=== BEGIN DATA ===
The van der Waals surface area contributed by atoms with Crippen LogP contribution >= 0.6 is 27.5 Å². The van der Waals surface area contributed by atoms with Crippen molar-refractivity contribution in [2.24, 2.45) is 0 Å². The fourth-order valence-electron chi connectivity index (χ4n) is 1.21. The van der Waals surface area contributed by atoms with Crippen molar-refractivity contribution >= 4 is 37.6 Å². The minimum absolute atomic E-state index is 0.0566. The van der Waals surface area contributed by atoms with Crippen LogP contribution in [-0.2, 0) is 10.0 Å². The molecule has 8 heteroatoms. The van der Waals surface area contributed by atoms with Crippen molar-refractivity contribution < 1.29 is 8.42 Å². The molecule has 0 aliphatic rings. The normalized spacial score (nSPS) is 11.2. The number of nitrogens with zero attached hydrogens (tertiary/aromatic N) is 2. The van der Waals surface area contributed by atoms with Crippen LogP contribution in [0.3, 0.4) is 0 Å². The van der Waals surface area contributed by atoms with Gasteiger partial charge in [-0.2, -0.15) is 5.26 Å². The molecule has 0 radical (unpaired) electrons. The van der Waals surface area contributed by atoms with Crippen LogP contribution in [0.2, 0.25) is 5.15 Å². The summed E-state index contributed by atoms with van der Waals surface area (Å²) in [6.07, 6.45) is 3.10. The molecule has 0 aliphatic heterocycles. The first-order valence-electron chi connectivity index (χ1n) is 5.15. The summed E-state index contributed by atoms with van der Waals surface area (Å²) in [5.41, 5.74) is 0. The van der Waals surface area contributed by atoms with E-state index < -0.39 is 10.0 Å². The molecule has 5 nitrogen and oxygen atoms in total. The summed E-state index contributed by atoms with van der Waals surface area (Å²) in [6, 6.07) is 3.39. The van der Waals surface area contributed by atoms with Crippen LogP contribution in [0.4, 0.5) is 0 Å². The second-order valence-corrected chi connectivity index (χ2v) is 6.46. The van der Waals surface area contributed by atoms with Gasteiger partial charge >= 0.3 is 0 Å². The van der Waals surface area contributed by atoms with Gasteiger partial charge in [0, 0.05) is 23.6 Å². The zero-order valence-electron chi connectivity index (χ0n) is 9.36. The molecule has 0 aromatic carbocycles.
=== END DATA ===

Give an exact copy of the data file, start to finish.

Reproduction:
The van der Waals surface area contributed by atoms with Crippen LogP contribution >= 0.6 is 27.5 Å². The van der Waals surface area contributed by atoms with Crippen molar-refractivity contribution in [2.24, 2.45) is 0 Å². The fourth-order valence-electron chi connectivity index (χ4n) is 1.21. The van der Waals surface area contributed by atoms with Crippen molar-refractivity contribution >= 4 is 37.6 Å². The minimum absolute atomic E-state index is 0.0566. The van der Waals surface area contributed by atoms with Crippen LogP contribution in [-0.2, 0) is 10.0 Å². The molecule has 8 heteroatoms. The van der Waals surface area contributed by atoms with Crippen molar-refractivity contribution < 1.29 is 8.42 Å². The molecule has 0 aliphatic rings. The normalized spacial score (nSPS) is 11.2. The number of nitrogens with zero attached hydrogens (tertiary/aromatic N) is 2. The van der Waals surface area contributed by atoms with Crippen LogP contribution in [0.3, 0.4) is 0 Å². The van der Waals surface area contributed by atoms with Gasteiger partial charge in [-0.2, -0.15) is 5.26 Å². The molecule has 0 radical (unpaired) electrons. The van der Waals surface area contributed by atoms with Crippen LogP contribution in [0.2, 0.25) is 5.15 Å². The summed E-state index contributed by atoms with van der Waals surface area (Å²) in [6.07, 6.45) is 3.10. The molecule has 0 aliphatic heterocycles. The first-order valence-electron chi connectivity index (χ1n) is 5.15. The summed E-state index contributed by atoms with van der Waals surface area (Å²) in [5.41, 5.74) is 0. The van der Waals surface area contributed by atoms with E-state index < -0.39 is 10.0 Å². The molecule has 5 nitrogen and oxygen atoms in total. The summed E-state index contributed by atoms with van der Waals surface area (Å²) in [6, 6.07) is 3.39. The van der Waals surface area contributed by atoms with Crippen LogP contribution in [0.4, 0.5) is 0 Å². The second-order valence-corrected chi connectivity index (χ2v) is 6.46. The van der Waals surface area contributed by atoms with Gasteiger partial charge >= 0.3 is 0 Å². The van der Waals surface area contributed by atoms with Gasteiger partial charge in [0, 0.05) is 23.6 Å². The zero-order valence-electron chi connectivity index (χ0n) is 9.36. The molecule has 0 aromatic carbocycles.